Book Report: Googleを支える技術
I'm a technical writer. Technical writers write tersely. This promotes quick comprehension. If your writing is translated, there is another benefit. The translator does not need to work so hard.
Holidays are generally good times. Friends who have moved away come back to town. I don't even mind when they call up to say that they're running late for dinner before a show at the Fillmore. (Aside: To gloss my twit, the sousaphone joke was a lame joke I told at the Fillmore. The opening band, Crystal Antlers, was setting up. They seemed to have a lot of equipment. "All they need now is a sousaphone," I said. But partway through their set, out came a sousaphone. Except that now that I do an image search on "sousaphone", I see that I had the name of the instrument wong--though they did haul out the instrument I was thinking of. It might be called a "melodica"? Wow, this is turning out to be a long aside.) I especially don't mind this if I'm next to a bookstore. Bookstores are good places to loiter. I wandered over to the Kinokuniya bookstore. I don't remember much Japanese, but I remember some. I drifted over to the computer section. I could browse titles there--they'd mostly be in English or in phonetically-spelled out English.
Googleを支える技術 had "Google" in the title, so I thought it might be interesting. (This is a good time to re-iterate that my opinions are mine, and might not reflect those of my employer who might find books about Google really really boring for all I know.)
I expected it to be a book about searching, but it was about Google's technology infrastructure. It was pieced together from public information--there were chapters on GFS, BigTable, the things you can find out about. Also, there was a chapter on engineering culture. And therein I spotted the sentence that caused me to buy this book:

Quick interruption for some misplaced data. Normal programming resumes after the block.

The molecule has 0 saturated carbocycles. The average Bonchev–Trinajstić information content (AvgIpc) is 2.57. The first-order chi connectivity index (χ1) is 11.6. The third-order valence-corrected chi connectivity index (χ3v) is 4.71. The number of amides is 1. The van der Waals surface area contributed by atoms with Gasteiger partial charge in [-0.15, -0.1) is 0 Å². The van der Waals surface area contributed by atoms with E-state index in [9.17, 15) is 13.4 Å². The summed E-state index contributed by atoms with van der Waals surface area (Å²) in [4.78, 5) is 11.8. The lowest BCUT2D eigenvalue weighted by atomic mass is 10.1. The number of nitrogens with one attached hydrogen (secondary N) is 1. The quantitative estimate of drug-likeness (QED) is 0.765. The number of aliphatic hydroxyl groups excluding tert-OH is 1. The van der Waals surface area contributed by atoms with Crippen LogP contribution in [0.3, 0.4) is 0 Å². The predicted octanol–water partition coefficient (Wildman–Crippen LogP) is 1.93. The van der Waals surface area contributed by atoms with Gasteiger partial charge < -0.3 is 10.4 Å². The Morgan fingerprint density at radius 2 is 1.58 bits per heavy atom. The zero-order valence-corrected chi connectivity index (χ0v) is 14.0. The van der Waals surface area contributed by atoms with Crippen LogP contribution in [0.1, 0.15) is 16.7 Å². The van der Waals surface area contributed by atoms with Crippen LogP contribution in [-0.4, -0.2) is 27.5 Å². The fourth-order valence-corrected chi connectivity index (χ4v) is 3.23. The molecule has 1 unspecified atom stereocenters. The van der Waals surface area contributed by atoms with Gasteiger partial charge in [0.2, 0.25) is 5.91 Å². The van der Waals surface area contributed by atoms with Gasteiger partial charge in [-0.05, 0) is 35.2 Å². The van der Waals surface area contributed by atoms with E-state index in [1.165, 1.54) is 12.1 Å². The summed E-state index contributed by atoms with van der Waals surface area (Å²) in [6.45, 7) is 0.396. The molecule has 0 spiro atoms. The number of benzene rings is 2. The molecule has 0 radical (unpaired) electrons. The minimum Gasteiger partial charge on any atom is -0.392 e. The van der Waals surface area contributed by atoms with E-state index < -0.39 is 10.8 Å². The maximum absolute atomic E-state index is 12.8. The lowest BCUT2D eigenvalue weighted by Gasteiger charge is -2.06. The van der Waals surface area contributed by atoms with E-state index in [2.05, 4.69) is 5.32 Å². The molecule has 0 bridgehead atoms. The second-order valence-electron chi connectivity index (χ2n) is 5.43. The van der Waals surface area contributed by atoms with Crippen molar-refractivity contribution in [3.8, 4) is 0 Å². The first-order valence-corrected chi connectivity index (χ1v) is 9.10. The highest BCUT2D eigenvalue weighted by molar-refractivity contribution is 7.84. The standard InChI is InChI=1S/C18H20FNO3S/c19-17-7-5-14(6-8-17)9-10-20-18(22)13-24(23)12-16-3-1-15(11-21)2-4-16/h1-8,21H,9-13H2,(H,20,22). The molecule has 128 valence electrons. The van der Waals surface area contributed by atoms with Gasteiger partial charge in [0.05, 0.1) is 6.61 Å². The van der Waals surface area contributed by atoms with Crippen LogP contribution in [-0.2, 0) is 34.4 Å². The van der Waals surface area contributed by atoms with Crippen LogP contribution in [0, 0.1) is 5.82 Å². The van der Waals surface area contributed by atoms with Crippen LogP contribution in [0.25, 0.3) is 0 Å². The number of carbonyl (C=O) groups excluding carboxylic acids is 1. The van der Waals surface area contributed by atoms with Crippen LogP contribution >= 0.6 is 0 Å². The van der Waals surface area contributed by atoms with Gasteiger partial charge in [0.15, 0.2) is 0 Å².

I didn't know enough Japanese to know exactly what that meant, but I could tell it was about Google engineer Steve Yegge. This was good news--maybe I could use this book to give Steve a hard time. So, like I said, I bought the book.
I finally got around to typing that sentence in. It took a while. To type in Japanese characters, you pretty much have to know how to pronounce them. Do you know how to pronounce "氏"? Yeah, like I said, it took a while. (Yes, I tried typing in a couple of words and then searching the web to see if the text was already out there. No dice. No, Amazon's search inside the book doesn't search inside this book. I tried all that, see?)
I was glad it was a short sentence to type in. This promoted quick comprehension. If your writing is translated, there is another benefit. The translator does not need to work so hard.
Oh, right, what does the Japanese sentence say? It says, roughly, "Google engineer Steve Yegge said in his blog." This part of the Japanese book was talking about code reviews. Steve Yegge mentioned that the Google codebase is clean.
Now think about what I said about writing tersely.
Now think about some poor sorry Japanese slobs reading Steve Yegge's blog posts.
Ha ha ha ha.
Uhm, for those of you in the audience who don't read Steve Yegge's blog, his blog posts are long.
Nevertheless, this guy Yasushi Aoki has posted translations of some Yegge posts at aoky.net. I salute you, Yasushi Aoki. I wore myself out just typing that one sentence into an automatic translator. I wondered if "aoky" might have a meaning other than just pieces of the translator's name. I tried searching the web for the "aoky", and the first hit was a Japanese web page which suggested that AOKY is an initialism. I fed that into the auto translator and got:
It first opened for YORO
K a year
I don't really understand what that means, but I'll take that as my excuse to say: Hi Happy a year! See you in 2009!